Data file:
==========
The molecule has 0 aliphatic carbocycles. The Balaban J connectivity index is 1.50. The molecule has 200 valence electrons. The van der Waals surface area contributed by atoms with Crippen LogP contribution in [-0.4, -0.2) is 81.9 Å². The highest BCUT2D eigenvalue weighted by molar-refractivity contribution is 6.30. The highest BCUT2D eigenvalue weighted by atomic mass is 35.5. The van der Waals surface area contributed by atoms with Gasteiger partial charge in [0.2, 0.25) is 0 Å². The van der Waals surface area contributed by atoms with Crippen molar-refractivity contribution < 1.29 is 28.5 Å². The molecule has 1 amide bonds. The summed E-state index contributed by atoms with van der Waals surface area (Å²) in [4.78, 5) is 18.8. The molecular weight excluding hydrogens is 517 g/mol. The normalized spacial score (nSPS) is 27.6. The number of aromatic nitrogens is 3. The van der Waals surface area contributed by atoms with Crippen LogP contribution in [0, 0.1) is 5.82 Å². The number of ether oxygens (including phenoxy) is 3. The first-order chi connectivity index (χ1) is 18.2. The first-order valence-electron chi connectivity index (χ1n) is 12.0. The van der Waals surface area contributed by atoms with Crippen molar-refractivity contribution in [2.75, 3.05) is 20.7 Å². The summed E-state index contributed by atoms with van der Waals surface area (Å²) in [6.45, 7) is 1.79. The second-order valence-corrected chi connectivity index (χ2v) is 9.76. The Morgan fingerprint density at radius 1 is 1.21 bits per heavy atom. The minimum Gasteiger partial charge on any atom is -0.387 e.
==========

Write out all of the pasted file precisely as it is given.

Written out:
The molecule has 0 aliphatic carbocycles. The Balaban J connectivity index is 1.50. The molecule has 200 valence electrons. The van der Waals surface area contributed by atoms with Crippen LogP contribution in [-0.4, -0.2) is 81.9 Å². The highest BCUT2D eigenvalue weighted by molar-refractivity contribution is 6.30. The highest BCUT2D eigenvalue weighted by atomic mass is 35.5. The van der Waals surface area contributed by atoms with Gasteiger partial charge in [0.2, 0.25) is 0 Å². The van der Waals surface area contributed by atoms with Crippen molar-refractivity contribution < 1.29 is 28.5 Å². The molecule has 1 amide bonds. The summed E-state index contributed by atoms with van der Waals surface area (Å²) in [4.78, 5) is 18.8. The molecular weight excluding hydrogens is 517 g/mol. The normalized spacial score (nSPS) is 27.6. The number of aromatic nitrogens is 3. The van der Waals surface area contributed by atoms with Crippen LogP contribution in [0, 0.1) is 5.82 Å². The number of ether oxygens (including phenoxy) is 3. The first-order chi connectivity index (χ1) is 18.2. The first-order valence-electron chi connectivity index (χ1n) is 12.0. The van der Waals surface area contributed by atoms with Crippen molar-refractivity contribution in [2.75, 3.05) is 20.7 Å². The summed E-state index contributed by atoms with van der Waals surface area (Å²) in [6.45, 7) is 1.79. The second-order valence-corrected chi connectivity index (χ2v) is 9.76. The Morgan fingerprint density at radius 1 is 1.21 bits per heavy atom. The minimum Gasteiger partial charge on any atom is -0.387 e.